Being single is usually a pleasant position to be in. Particularly if you have an active social life, and the odd hobby here and there. You march to the beat of your own drum. If you feel like festering on the sofa in your pyjamas on a Saturday afternoon, there is no-one who will tell you to pull yourself together. The TV channel is always on your preferred station. If you have a decent circle of friends then you won’t be wanting for company if you fancy an evening at the theatre, or cinema or pub.
You perish the thought of the years advancing, and life on your own as middle age looms. There’s no point in dwelling on something that you can’t really control. You pay your money into your pension fund, and hope that the housing crisis will be sorted by the time retirement hits, and you’ll be sorted with somewhere to live
Who knows anyway – perhaps you’ll meet some great big, burly rugby player with an appreciation for the arts, who’s a whiz in the kitchen, who will declare his undying love for you. Stranger things have happened (not least Linda Martin only coming second with ‘Terminal 3’ in the 1984 Eurovision Song Contest).
One challenge of the single life is holidays. I’m lucky in that I am seldom short of travel companions if I feel the urge for a trip. This does require coordination and compromise. I am also lucky to have befriended many people from various places, during my life in Amsterdam. Some are still there. Some have moved on. Paying a visit is generally an option.
Holidays to new destinations are easier for couples however.
On the occasion when you travel to a brand new place on your own, you are hit full square in the face with this fact. Rooms in hotels are for pairs. When you travel solo you pay double.
The few places that offer single rooms tend to shove the lone traveler in a room the size of a broom cupboard, with a miserly single bed. Hardly conducive to scoring.
Luckily on my very recent trip to Gdansk I did not suffer from this ignominious fate. I rented a perfectly spacious apartment, for a very reasonable price. This may be related to the fact that the seaside in Poland in January, is not wildly popular destination. I got the place – suitable for a couple – for a cost that was cheap for one.
I prefer traveling in company, but comfortable going solo. I am able to fill my time productively, see the things I want to see, and let my number one buzzcut down.
With one glaring exception – eating alone in a restaurant in the evening.
Lunchtime poses no problem – you are usually on the go; stopping for a quick bite to eat, before heading on your way, to your next port of call.
The evening dinner is more of an event. It’s a destination of its own. And you want to spend time on it. You have some drinks, and a chat, and maybe a starter. You joke about not eating too much bread which will only spoil your appetite.
It’s not an activity that I feel at ease doing alone. Maybe I’m foolish, but sitting by myself in a small corner table, surrounded by loved up pairs, or families or groups of friends makes me self conscious. I know that nobody is taking the blindest bit of notice of me. The wait staff aren’t bothered. It should be perfectly fine. It still makes me cringe slightly.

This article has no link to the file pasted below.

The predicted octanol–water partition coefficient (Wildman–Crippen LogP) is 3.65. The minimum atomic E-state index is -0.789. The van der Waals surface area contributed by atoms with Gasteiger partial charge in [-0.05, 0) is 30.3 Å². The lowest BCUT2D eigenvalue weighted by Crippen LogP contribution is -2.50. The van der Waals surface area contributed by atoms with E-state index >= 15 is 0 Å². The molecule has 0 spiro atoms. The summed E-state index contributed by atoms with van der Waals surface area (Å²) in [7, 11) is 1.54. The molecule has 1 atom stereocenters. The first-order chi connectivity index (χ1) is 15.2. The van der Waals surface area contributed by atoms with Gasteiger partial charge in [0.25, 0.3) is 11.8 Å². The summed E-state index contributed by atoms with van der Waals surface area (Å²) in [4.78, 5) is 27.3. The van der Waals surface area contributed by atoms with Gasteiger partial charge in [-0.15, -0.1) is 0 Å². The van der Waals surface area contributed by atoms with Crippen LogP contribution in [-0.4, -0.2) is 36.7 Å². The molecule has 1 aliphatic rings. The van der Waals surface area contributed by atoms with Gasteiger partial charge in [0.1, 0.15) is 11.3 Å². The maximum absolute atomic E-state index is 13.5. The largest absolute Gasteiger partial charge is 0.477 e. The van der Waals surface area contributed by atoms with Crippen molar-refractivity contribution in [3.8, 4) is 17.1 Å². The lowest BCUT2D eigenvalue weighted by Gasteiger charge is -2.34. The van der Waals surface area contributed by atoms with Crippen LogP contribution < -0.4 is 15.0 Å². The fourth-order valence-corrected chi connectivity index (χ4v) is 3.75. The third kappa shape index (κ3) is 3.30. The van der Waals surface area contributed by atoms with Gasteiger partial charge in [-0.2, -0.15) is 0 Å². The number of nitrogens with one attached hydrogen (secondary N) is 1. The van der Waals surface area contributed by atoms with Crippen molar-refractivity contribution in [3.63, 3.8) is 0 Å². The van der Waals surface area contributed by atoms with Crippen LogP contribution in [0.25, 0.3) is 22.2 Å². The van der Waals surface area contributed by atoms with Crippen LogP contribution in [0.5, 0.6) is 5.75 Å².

In Gdansk, I could have spared myself. My apartment had a kitchen. There was a supermarket close by. I could have had a microwaved ready meal for one every night?
No sirree Bob. I was new in town, only here for a few nights. I was not going to sit at home like Billy NoMates while there was such a wide range of fine eating establishments (at very affordable prices) on my doorstep.
The first few nights were fine. I was drugged up on painkillers and anasthetics from the dental work. It was a main course in the restaurant, followed by bed. That was enough exertion.
Last night I steeled myself. The dentistry was complete (for now). It was my final night in town. I was going to a fancy fish restaurant that I had noticed earlier in my exploration of the town.
I sauntered in the door like a devil-may-care Limerick playboy, and asked for a table.
‘Are you dining alone sir?’
‘Don’t you judge me, you cute Polish waiter you. I have friends you know. I’m not going to stand for your disrespectful insolence’ hissed my inner monologue.
‘Yes I am,’ were the actual words that came out of my mouth.
It was all very plush.
I had sturgeon and a pancake stuffed with cabbage, carrots, and a rich sauce for my meal. It was accompanied by a glass of white wine.
Surrounded on all sides by couples, I decided that I would only have the main course.
I was being delusional when I thought they were staring at me. They weren’t – they were drowning in a sea of love.
The glass of wine must have calmed me.
When the waiter returned and asked if I fancied dessert, I replied in the affirmative. I ordered another glass of wine.
I was on holidays. I should make the most of it.
I am glad that I did. It was a very fine bowl of creme brulee, in a very impressive waterside restaurant.